The next condition was Arroyos, where agility and control counts. With the sway bar off, there were some limitations as to the power turning but it still didn’t slow me down to the most part. These are like little canyons with twists & turns, hairpins and in my case this day, one collapsed canyon wall just around one blind turn. With no time to stop I did a full lockup and fully expected the back end to come around and impact this wall of dirt as it has in the past, but no.. she stayed straight and I was able to twitch the bars enough to line up on a spot that would take me over the top, clicked it in FWD and headed over it like a pro. Wow. I think the only explanation is that the bike uses the stem as a pivot point and when a steering stabilizer is bridged between the frame and stem, it works both ways. The pivot point now has a damper on it, so it can’t start to pivot around without your help. That’s cool…most of the time. If one wanted to play he/she could just adjust this stabilizer a few clicks looser and it would act like it was off. Anyway, even with this blockage, I ran the Arroyo in record time and no feeling of tightness in my shoulders or forearms. I then headed back to the hills for some climbing tests.
On the hill climbs I first off found that what I call “Torque-Steer” was almost eliminated in FWD and in full diff-lock. In just FWD with this initial setting I couldn’t feel any torque steer at all and was able to run a straighter line up to the top then ever before. In fact, I found I used the diff-lock much less. Even on rutty hills with outcropping ledges, the line to the top was much straighter and the bike deflected almost not at all by these bumps and ruts. I then decided to see if I could take the “Torque Steer” out completely and set the stabilizer two notched tighter. This is when I discovered that you really do want some of this to get to your hands. The best way I can describe it is first, what I call “Torque Steer” is better classified as “Traction Steer” for us. In full lock, when one tire looses traction, the other pulls in that direction turning the steering in that direction. You turn it back quickly to maintain your line and before the frame changes course much. Well, I can tell you that two-notch tighter setting will in fact take out 100% of the effect this has on the bars. You will feel no torque/traction steer. But because it was stopped at the stem, and the front wheels did not move, something has to happen, so the bike will jump in the direction of the tire with the traction. It’s like someone picked up your front end, moved it over 5-10 degrees, and set it down. That meant the whole bike is now off your line and you have to turn it back. So, this setting is not good for use with the diff-lock on hills. It’s still OK in just 4WD or 2WD and it will take out more bump-steer and a lower speed, so rough trail riding will be better, but not hill climbing in full lock. That was the only time all day that I felt any pucker factor…and it was a dozy. Did it three times just to confirm that’s what it was doing.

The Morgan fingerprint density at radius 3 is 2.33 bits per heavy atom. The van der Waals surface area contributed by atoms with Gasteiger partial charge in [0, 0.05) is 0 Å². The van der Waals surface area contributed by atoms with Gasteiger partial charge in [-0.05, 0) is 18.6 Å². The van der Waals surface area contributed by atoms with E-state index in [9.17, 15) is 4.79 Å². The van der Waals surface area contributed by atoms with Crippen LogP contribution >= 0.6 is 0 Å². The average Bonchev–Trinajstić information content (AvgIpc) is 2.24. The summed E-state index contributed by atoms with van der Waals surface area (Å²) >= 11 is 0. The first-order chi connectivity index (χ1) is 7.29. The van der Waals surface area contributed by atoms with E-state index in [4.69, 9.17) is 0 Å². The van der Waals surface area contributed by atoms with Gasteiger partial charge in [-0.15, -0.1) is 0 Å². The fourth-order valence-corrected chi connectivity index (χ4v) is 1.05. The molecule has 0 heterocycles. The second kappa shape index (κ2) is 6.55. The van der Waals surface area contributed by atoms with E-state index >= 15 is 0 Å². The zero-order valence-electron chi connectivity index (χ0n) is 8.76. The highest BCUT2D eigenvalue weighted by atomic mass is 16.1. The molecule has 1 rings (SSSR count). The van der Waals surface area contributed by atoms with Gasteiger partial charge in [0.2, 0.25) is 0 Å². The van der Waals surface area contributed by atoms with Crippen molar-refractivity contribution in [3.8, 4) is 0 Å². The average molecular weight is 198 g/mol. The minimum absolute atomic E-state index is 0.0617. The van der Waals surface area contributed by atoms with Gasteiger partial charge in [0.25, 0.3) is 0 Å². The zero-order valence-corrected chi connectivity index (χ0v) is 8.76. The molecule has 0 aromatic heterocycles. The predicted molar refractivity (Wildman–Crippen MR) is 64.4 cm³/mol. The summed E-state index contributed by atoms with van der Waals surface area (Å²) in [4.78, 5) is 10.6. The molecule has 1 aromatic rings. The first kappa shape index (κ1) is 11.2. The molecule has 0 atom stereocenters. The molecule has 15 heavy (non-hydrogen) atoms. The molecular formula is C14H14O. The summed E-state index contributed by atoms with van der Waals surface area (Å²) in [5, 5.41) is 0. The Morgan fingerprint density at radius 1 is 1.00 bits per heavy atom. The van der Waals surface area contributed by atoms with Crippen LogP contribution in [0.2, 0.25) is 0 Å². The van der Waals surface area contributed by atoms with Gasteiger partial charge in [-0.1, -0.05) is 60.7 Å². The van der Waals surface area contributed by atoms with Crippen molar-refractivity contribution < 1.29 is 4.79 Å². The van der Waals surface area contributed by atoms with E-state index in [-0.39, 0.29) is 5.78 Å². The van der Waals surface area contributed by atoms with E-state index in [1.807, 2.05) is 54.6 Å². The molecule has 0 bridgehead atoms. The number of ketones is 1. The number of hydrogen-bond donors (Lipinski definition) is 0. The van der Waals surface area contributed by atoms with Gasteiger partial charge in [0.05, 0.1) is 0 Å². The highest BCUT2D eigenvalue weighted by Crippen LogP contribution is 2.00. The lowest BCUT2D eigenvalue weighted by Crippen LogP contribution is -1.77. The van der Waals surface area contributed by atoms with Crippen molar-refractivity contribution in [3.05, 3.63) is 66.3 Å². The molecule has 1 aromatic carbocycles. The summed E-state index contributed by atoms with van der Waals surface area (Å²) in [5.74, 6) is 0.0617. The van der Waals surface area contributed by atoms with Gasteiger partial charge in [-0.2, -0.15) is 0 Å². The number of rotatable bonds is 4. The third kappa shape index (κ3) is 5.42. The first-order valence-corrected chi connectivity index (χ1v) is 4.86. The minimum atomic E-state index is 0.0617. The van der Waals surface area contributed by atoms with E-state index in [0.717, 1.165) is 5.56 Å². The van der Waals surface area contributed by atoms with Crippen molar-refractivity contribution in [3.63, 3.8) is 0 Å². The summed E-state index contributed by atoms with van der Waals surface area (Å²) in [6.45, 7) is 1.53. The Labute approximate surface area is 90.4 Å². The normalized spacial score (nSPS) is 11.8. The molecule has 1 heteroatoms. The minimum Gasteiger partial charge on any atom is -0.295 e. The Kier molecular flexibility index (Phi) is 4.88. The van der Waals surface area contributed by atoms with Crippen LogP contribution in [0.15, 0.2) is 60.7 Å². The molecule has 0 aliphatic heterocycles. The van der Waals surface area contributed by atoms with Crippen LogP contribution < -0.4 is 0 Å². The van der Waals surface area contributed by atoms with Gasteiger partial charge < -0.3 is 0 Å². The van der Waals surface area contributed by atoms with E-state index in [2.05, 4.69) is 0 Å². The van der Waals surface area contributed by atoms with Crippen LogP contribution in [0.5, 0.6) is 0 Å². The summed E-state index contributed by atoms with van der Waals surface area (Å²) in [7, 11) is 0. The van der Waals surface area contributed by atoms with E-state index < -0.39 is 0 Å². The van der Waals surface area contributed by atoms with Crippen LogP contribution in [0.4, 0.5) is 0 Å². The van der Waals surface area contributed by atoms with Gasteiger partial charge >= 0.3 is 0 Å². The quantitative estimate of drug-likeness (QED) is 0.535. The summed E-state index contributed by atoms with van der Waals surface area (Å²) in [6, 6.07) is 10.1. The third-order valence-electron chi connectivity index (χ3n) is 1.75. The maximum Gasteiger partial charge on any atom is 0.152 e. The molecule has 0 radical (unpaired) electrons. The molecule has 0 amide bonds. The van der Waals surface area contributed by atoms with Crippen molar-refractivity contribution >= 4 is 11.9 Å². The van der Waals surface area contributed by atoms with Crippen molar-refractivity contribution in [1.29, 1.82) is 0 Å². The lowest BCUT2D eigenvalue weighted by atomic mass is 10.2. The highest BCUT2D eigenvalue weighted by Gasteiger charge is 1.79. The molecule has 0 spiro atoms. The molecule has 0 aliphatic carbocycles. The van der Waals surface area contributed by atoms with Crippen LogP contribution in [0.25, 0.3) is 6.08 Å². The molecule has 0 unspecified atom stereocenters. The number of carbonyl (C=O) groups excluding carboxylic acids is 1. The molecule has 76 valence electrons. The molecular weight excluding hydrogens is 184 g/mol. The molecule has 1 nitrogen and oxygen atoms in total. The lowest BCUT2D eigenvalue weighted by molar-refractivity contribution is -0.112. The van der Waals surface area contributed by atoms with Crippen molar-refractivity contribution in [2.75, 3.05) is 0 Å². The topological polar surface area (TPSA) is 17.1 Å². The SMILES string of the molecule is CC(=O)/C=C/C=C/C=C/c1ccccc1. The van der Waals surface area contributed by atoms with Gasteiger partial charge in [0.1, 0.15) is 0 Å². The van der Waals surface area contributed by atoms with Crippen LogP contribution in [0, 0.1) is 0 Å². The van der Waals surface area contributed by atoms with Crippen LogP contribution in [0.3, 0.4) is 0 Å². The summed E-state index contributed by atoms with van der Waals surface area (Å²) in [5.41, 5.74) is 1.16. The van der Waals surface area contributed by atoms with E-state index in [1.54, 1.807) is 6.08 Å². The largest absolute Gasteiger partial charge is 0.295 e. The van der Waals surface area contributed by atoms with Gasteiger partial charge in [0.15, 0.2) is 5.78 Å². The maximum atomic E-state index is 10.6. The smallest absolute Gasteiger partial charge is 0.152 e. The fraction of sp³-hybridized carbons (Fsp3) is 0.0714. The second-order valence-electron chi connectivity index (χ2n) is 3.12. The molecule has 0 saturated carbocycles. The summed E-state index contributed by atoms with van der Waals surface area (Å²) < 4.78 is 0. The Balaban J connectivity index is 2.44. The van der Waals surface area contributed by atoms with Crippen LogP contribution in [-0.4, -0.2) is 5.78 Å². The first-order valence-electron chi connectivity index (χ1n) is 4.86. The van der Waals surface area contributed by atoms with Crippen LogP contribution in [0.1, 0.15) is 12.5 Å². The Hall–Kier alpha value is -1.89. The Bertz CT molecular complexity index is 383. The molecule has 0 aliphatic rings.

One last test was the simulated drag race. All three takeoffs were smooth and straight, no fishtailing in 2 or 4 wheel drive. You guys that drag race should like that! On up to 55+ smooth as glass except on mine, I have some wobble from my tires that used to come through to the bars and shake, but not any more. I can still feel it in the frame, but its stopped at the stabilizer at the stem. Very cool.
So, in summary, I love it! I liked the ability to either be way-in control or adjust it off if I wanted. The adjustability is fantastic. It was only a four-hour ride, but I needed no breaks and just wanted to hit more stuff. I think any stabilizer will greatly increase a rider’s control and remove lots of the input that causes stress & pump to the upper body. I also think there are those out there that like living on the edge, and for those, maybe a stabilizer shouldn’t be in their future, nor for those that mostly mud and just ride trails to get to the mud. It wouldn’t be worth it. But if you take long rides in the back country, travel over rough areas and want a better, less pounding experience or want to be taken to a new level of control so you can ride more aggressively and confidently, well a stabilizer is for you, and I do highly recommend this one. George and his staff at Precision Racing Products period. And… it’s the only one specifically designed for the Brute Force… and not just some....all of them! A great product, built right here in the USA</ST1